We’ve heard lots of hype on the Wildflower Center-promoted Habiturf, sold under the name Thunder Turf by Native American Seed in Junction, as a drought-tolerant alternative to St. Augustine and other traditional lawn grasses. On paper, it’s great: less mowing, less fertilizer, less water – the perfect mix of the native short-grasses (Buffalo, Blue Grama, Curly Mesquite), that are able to survive all extremes of our crazy native climate.
We’ve tried this mix several times over the last 3 years with poor results. Most of the time, the seeds failed to germinate and grow fast enough to compete with the bank of weed seeds that exploded with all the extra attention they were getting. After about a year, the site was infested with weeds and with no visible native grasses left.
The problem with this grass mix is the same issue we see with other native plants. Sure, they’ve adapted to our climate over thousands of years, but here’s the kicker – NATIVE PLANTS NEED NATIVE SOIL!
Unfortunately, the soils under most Austin landscapes resemble nothing even close to native soil. For over a hundred years, urban soils have been brutalized by compaction, scraping, exotic material importation, erosion, and other constant disturbances. What’s left is a mostly sterile mix of a medium that only invasive and noxious plants can handle. Like Bermuda.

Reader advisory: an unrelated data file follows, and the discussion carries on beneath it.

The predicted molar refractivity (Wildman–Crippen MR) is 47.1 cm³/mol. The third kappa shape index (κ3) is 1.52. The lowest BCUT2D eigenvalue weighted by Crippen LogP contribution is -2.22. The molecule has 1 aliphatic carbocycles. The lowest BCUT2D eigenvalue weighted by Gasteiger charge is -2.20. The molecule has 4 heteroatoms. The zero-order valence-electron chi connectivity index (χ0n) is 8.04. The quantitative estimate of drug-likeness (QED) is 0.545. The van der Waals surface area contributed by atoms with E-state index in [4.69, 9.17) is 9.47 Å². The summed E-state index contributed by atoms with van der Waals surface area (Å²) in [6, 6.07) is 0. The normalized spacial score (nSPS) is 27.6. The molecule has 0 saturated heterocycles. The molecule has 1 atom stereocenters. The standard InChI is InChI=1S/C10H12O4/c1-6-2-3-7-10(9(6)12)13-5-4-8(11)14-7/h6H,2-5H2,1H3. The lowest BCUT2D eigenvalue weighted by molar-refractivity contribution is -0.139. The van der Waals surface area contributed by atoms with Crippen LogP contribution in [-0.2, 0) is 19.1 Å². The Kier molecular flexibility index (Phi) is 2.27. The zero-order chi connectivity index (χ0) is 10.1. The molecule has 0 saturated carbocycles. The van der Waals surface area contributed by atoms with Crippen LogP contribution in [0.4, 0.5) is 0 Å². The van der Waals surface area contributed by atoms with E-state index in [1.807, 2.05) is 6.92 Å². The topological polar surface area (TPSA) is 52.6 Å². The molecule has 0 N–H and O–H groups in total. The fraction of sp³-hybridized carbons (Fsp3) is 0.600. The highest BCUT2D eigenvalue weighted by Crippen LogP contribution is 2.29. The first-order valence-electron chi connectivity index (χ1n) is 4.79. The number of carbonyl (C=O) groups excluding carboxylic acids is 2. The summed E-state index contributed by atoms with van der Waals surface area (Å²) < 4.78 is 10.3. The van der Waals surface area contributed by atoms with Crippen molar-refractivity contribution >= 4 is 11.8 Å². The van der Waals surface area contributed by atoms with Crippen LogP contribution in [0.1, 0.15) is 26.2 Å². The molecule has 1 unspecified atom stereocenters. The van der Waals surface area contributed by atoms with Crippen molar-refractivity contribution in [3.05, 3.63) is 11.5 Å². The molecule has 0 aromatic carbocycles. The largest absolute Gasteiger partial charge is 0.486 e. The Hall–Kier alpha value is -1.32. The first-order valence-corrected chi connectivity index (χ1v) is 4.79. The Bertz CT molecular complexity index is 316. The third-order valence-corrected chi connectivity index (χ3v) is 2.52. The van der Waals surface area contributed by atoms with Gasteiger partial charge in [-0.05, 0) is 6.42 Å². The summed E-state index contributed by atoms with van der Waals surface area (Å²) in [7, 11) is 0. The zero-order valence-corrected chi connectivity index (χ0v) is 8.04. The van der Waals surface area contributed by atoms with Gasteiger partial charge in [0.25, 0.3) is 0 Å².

Combine dead soil and noxious weed infestation with the difficulty of establishing plants by seed (especially during drought), and Habiturf just doesn’t work as well as we all want it to. But that doesn’t mean it can’t be done.
It can be done. But for most sites, it takes alot of work. For this project in Travis Heights, which was infested with Bermuda over highly compacted soils, we first solarized for several months. We chose this to avoid using any chemical herbicides to prep the site, just to make it as difficult as possible.
More than once during solarization, we had to come out to re-pin the black plastic tarp, which came loose during heavy winds. After a view months, we excavated 6″ of soil, hauled it off, and replaced with a mix of non shrinking compost, mineral sand, and other amendments – Thunder Dirt from GeoGrowers.
Then, in late summer, we spread 15 pounds of Thunder Turf from Native American Seed, roughly 5 times the recommended application rate. The owner took care of daily watering, and constant weeding of stuff that came through the 6 inches of Thunder Dirt. That fall, we re-seeded parts that didn’t take, due to wash out from rains. Then did it again the following spring. By the next summer, 10 months after the original seed spreading, the grass is finally established with very few bare spots.
Total cost in materials and labor: about $2,500 for roughly 1,000 square feet. Nearly twice as expensive as sodding with the only available native turf, Buffalo grass, but a far superior demonstration of a native and diverse lawn.